Nearly 2 million LGBTQ youths contemplate suicide each year

These “huge astonishing numbers” show this is a “serious health problem,” said Amy E. Green of The Trevor Project.
By Gwen Aviles

Nearly 2 million LGBTQ youths ages 13 to 24 in the United States consider suicide each year, according to research released Thursday by the Trevor Project.

Using data from a variety of sources, including the U.S. Census Bureau, the Centers for Disease Control and Prevention and its own National Survey on LGBTQ Youth Mental Health, Trevor Project researchers determined that LGBTQ teens were particularly at risk. Those 13 to 18 were approximately twice as likely to contemplate suicide as those 19 to 24.

Amy E. Green, the nonprofit’s director of research, told NBC News that although these numbers are harrowing, they are “conservative estimates.”

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“These numbers are the bare minimum they could be because we used a conservative method to conclude our estimates,” Green said. “The fact that we still arrived at these huge astonishing numbers shows that this is a serious health problem.”

According to the mental health survey, released this month, there are multiple factors that can negatively affect the well-being of queer adolescents — the foremost being lack of acceptance.

More than 70 percent of respondents reported experiencing discrimination because of their sexual orientation or gender identity, and two-thirds of respondents stated that someone has tried to convince them to change those identities.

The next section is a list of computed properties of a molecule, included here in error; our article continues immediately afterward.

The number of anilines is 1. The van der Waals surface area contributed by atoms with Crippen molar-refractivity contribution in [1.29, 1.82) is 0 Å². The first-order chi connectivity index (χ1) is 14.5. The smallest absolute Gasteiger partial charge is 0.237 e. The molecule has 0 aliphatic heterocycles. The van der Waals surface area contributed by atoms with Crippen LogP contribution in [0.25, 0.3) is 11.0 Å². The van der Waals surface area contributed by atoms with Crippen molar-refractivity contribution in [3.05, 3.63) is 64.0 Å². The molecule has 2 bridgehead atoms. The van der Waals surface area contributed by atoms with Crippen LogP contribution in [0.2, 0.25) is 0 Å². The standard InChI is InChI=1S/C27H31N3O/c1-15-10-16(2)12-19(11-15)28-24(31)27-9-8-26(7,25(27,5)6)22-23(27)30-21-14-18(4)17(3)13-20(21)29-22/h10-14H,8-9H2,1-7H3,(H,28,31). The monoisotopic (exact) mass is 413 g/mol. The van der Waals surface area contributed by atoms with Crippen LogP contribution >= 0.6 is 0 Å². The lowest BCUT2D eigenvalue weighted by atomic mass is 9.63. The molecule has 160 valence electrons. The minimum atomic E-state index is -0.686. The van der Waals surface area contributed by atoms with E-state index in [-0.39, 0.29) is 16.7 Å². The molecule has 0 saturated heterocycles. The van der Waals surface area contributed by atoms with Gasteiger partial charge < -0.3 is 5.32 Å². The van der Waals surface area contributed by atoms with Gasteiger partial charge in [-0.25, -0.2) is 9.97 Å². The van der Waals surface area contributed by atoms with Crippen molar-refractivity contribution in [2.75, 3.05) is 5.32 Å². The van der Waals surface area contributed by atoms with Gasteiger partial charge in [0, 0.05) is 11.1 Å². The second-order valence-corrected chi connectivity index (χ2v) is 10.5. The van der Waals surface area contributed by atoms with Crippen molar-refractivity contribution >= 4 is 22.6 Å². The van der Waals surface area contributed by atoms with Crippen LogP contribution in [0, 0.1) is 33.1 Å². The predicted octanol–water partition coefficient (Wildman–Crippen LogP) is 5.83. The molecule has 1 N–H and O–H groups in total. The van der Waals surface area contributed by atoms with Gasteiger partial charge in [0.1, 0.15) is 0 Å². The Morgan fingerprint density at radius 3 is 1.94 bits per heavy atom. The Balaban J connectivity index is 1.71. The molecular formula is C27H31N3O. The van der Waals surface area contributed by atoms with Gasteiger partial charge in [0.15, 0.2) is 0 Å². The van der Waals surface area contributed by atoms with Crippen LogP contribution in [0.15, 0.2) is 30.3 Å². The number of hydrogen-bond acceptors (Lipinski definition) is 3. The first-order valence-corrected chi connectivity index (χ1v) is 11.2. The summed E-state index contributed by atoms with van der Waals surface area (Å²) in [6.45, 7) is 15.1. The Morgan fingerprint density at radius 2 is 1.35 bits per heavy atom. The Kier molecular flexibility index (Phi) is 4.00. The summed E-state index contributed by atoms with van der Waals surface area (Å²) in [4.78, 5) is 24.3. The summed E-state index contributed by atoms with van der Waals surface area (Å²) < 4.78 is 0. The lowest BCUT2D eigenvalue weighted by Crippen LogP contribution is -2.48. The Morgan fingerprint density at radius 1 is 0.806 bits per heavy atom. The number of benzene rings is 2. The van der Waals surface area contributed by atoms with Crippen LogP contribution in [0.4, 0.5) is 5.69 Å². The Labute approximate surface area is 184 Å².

Though previous research has revealed that LGBTQ youth are more likely to experience thoughts of suicide, Green said these latest figures “provide additional context to just how widespread this problem is.”

A separate research released by the Trevor Project on Thursday offered some positive news, however. LGBTQ youth who report having at least one accepting adult in their lives were 40 percent less likely to report a suicide attempt in the past year.

“I hope this research will inspire the country to come together to change policies on the state and federal levels that affect LGBTQ youth’s lives, like ending the harmful practice of conversion therapy, as well as inspire other researchers who are looking into this area to study the factors and find solutions,” Green said. “We also need to support organizations that are doing the work to launch anti-bullying and suicide prevention efforts.”

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